HPA has Unger’s number
Max Unger wears No. 60 on his chest when pancaking defenders on the NFL gridiron with the Seattle Seahawks, but Wednesday the Hawaii Preparatory Academy graduate was honored by having his high school jersey No. 77 retired at Castle Gymnasium.
A banner will hang on the south wall of the gym, immortalizing Unger’s No. 77 and serving as a reminder for students that with hard work and dedication, anything is possible — even winning a Super Bowl championship.
Unger is the first former player in HPA’s history to have his number retired. His No. 77 will not be available for use in any sport going forward.
Adding to the excitement, Hawaii County Department of Parks and Recreation Deputy Director Bob Fitzgerald announced that Mayor Billy Kenoi had proclaimed April 2 as “Super Bowl Champion Max Unger Day” in Hawaii County.
The modest Unger called the experience “very cool,” and was overwhelmed with gratitude for the people who helped make his dreams come true.
“There are really too many people to thank,” Unger said. “To see the outpouring of support I’ve got the last 10 years of my career has been pretty awesome.”
The All-Pro NFL center was surrounded by friends and family for the presentation. Speakers included former Ka Makani head coach Tom Goodspeed.
“It has been phenomenal seeing Max progress,” Goodspeed said. “Max was a great leader — a strong silent leader. He worked to pull other people up to his level.”
Goodspeed recalled a fresh-faced Unger during his freshman football season.
“As a freshman, I wanted to get him some playing time so I put him on the punt team,” Goodspeed said. “He showed up that day in his regular dress. I asked him what was going on and he told me his thumb hurt.”
“It was my wrist,” Unger interrupted with a grin. “I hurt it skateboarding.”
“That was the first memory, but after that it was awesome,” Goodspeed said. “I remember him pulling on the line and leading the way for Brad Lau.”
Goodspeed credited the coaching of assistant Bern Brostek as an instrumental ingredient in developing the skills of Unger, who had no football experience before suiting up for HPA. Brostek, a former first-round pick himself, had a nine-year career in the NFL with the Rams. During his speech, Unger said he patterned his game off of Brostek’s.
“Bern is an amazing coach,” Goodspeed said. “He had the skill, knowledge and drive to get him going. That was fun to watch.”
Unger has given back to the community that he comes home to every offseason. The South Kona native often drops in on youth teams and organizations, giving advice and hoping to serve as an inspiration.
The HPA third-grade class was in attendance for the ceremony Wednesday, and Unger made sure each student received a photo, autograph or even just a handshake.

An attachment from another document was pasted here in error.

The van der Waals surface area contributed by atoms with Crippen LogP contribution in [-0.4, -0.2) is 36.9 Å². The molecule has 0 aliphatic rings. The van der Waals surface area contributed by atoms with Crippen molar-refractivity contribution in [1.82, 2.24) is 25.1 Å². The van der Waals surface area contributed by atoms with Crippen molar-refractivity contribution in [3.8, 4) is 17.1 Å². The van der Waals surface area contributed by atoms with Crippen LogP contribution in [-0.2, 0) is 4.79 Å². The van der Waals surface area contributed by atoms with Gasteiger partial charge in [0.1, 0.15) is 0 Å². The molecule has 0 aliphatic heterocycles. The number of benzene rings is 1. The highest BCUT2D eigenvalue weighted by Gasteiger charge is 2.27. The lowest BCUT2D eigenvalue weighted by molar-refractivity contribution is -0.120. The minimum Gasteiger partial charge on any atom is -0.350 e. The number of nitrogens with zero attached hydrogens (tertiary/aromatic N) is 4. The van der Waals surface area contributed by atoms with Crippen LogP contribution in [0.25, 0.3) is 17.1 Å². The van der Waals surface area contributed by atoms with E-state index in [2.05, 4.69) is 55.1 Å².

“Growing up, I remember every single professional athlete I met — which was not very many,” Unger said. “To be able to be that guy for some third-graders is pretty powerful.”
While Unger preaches basic work ethic and hard work to younger generations, he also advises to capitalize on all available opportunities. Unger gained an eclectic palate of sporting experience during his high school career — participating in football, basketball and track and field — which he accounted for making him a well-rounded prospect heading into college.
However, he also admitted nothing can replace hard work and effort.
“The whole thing about hard work is that you should never have anybody coach you on effort,” Unger said. “That should never be an issue at the NFL level. It would be great if the kids could have that from an early age. It seems like something simple but it is powerful. There is so much more you can do and control when you are not worried about effort.”
Under the tutelage of Goodspeed, Unger was a part of two Big Island Interscholastic Federation football championship teams, including the final unified title in 2003, before the league moved to the divisional format. Unger was a standout on both the offensive and defensive lines.
After walking the line at HPA in 2004, Unger attended Oregon University on a football scholarship. Unger started on the offensive line all four years as a Duck, earning all-conference honors twice, and being named an All-American his senior season.
Unger was drafted by the Seahawks in the second round of the 2009 NFL draft with the 49th overall pick. He became the highest drafted Oregon offensive lineman since Tom Drougas in 1972.
The HPA grad quickly carved out a niche on the Seattle roster, being named a starter in his rookie season, and starting every game he has suited up for since. In his five-year career, he has been named a Pro Bowl starter twice, and to the prestigious All-Pro first team.
Unger has been a vital cog in the Seahawks transformation from a sub-.500 team, to Super Bowl champions. The HPA graduate is one of only three Seahawks who were on the roster before current head coach Pete Carroll and general manager John Schneider took the reins.
Unger’s high school teammate, Daniel Te’o-Nesheim, is another NFL alumnus from HPA. Te’o-Nesheim graduated from HPA in 2005 and attended Washington University. The defensive end was drafted in the third round by the Philadelphia Eagles in 2010, and currently is a member of the Tampa Bay Buccaneers.